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04 January 2021

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Leith

Elaine:

Kit Carson led a volunteer Union regiment at the Battle of Valverde so let's rename Fort Carson also. I'd support it being naming after Kit's teenaged common-law wife and mother of two of his children, Waanibe. In the English translation Fort Singing Grass has a nice ring to it.

Or maybe Fort Dohasan after the Kiowa chief that kicked Carson's butt at Adobe Wells.

Steve Kaczecka

Horace

What war did you avoid?

Deap

Turn unused military barracks into permanent vagrant shelters. Then listen to ACLU suddenly, howl military accommodations are not good enough for transient "homeless".

Yet the military is the best remedial education, skills-building outfit out there. Sounds like a perfect marriage. We could do (are doing) a lot worse than putting transients into military-type boot camps.

optimax

Fort Cleveland Indians

Fort Xi

richard barber

One should be Fort Raffensperger, after a fearless defender of law and order.

Fourth and Long

Fort Swamp. Fort Porkbarrel. Fort Printing Press. Fort Wikileaks. Fort Ellsberg. Fort Mainstream. Fort Fringe. Fort Lunatic. Fort Disaster. Fort Bailout. Fort Sunset. Fort Congress.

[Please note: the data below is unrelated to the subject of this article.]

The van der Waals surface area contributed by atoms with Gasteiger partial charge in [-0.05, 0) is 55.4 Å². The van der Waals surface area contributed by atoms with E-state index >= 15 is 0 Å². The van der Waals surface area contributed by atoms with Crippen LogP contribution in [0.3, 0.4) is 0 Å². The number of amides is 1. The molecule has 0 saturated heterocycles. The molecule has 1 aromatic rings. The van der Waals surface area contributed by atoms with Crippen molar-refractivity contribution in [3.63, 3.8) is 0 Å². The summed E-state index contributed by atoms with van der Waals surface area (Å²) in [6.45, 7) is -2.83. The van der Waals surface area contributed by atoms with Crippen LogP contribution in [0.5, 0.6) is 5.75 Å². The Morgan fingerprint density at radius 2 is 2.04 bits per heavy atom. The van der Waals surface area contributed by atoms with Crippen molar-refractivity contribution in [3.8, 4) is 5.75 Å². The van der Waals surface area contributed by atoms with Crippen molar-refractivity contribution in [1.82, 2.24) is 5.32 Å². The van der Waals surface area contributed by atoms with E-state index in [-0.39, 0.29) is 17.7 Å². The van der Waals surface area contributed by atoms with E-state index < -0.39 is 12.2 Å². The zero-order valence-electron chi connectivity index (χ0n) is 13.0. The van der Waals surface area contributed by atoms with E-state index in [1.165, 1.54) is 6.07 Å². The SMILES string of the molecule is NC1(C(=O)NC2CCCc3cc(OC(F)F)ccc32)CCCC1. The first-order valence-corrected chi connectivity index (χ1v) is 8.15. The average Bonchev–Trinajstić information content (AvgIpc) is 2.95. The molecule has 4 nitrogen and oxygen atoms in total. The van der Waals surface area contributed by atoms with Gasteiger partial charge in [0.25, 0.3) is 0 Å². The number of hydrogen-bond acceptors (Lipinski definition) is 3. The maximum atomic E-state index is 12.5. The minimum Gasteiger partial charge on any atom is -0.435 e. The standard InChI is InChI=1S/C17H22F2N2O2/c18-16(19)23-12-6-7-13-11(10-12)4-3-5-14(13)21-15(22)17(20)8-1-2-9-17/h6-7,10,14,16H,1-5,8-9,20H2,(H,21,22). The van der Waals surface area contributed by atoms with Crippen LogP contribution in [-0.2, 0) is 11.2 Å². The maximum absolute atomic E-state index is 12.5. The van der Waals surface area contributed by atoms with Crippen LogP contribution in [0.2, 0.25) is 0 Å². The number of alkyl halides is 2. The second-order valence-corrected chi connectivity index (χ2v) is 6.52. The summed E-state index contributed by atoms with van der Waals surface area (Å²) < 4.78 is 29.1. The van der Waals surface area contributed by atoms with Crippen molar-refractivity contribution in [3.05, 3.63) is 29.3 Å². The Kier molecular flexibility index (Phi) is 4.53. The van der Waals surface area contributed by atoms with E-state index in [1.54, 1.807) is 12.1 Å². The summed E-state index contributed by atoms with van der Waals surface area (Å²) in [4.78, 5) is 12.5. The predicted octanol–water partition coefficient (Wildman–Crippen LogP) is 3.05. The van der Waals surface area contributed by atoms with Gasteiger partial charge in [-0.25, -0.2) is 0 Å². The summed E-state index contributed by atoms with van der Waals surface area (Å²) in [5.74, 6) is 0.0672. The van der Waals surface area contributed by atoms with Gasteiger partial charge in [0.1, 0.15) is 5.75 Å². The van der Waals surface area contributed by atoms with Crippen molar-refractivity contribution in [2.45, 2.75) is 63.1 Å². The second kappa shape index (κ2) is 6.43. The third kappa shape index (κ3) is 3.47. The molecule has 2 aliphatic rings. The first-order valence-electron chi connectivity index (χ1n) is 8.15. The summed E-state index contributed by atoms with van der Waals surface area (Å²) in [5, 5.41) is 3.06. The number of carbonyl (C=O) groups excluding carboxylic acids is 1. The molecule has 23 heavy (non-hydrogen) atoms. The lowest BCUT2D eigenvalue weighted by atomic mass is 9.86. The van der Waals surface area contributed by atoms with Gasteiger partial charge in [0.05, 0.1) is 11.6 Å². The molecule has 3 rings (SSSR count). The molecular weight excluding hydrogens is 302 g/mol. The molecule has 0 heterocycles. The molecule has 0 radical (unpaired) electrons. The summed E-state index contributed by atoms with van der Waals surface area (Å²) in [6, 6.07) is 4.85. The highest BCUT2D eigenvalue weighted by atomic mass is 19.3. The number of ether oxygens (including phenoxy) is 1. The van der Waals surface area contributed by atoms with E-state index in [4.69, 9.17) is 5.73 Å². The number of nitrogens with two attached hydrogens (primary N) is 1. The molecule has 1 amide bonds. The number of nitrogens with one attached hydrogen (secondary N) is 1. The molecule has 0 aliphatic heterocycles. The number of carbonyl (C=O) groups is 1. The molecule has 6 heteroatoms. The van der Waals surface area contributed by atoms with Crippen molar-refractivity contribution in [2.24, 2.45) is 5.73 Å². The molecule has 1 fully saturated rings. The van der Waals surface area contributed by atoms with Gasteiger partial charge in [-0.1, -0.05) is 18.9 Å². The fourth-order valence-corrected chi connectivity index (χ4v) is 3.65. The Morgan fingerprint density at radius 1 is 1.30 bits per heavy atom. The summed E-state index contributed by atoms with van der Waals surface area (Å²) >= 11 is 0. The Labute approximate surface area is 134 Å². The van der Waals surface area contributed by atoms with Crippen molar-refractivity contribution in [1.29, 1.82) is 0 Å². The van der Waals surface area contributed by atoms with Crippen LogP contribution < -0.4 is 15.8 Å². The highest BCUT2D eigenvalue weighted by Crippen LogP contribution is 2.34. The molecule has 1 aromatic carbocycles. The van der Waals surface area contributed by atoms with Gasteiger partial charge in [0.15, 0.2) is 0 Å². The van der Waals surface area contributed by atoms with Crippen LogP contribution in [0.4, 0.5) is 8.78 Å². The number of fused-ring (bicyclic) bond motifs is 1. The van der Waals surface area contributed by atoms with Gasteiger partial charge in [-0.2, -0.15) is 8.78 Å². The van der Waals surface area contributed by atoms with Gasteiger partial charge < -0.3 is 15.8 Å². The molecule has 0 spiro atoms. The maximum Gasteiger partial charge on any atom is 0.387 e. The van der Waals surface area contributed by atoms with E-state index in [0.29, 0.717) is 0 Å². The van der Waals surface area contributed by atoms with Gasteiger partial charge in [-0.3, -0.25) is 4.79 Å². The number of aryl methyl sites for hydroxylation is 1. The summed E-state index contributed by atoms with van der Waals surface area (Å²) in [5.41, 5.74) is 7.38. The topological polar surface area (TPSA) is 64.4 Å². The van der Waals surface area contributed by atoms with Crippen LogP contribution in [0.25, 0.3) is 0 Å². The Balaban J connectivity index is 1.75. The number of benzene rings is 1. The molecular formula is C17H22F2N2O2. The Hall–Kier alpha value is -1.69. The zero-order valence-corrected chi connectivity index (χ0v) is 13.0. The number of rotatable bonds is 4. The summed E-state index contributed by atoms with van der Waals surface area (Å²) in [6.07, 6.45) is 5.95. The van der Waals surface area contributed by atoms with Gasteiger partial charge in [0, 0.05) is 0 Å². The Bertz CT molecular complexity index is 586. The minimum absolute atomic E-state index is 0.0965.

Morongobill

If that was a serious comment re: Sherman and Georgia- South Carolina, I suggest a visit to a country bar in the area, and enlightening everyone inside with the idea.

Bubba Schwartz

One of them will be renamed to Camp Snowflake.

Cale F

Be sure to check out the new massive multi-million dollar* U.S. Army museum at Fort Belvoir which opened late last year. It’s the most ridiculously woke presentation on the history of the U.S. Army in war possible. When you enter into the main exhibit hall there are historical profiles of people who’ve served in the U.S. Army. Almost all of them ‘people of color’, LGBT, Japanese-Americans in WWII, etc. It gets only slightly better when you see the exhibits/presentations inside. And of course, the Confederate soldiers of the Civil War are besmirched.

My suggestion is skip it and go see the Stonewall Jackson museum in Manassas before they force it to shutdown.

*defense contractors donated big bucks

Exiled off mainstreet

I remember about 40 years ago when they wanted to rename the downmarket suburb of East Palo Alto "Nairobi" and it was laughed off. It shows the decline of culture when Communist style renaming has become the norm, apparently.

The Twisted Genius

Fort Lee or Fort A.P. Hill could be renamed to Fort Mahone, a native Virginian and CSA general. It would be a change that everyone can both love and hate. He was a competent and successful general and hero of the Battle of the Crater. He also founded the Readjuster Party in Virginia where blacks made great strides politically and economically in the four year stretch when the Readjusters held the state house in Richmond. He wasn't woke, just pragmatic. It's a period of history that the UDC and other Lost Causers try to erase. No monuments to William Mahone were raised in Virginia other than the obelisk commemorating his actions at the crater.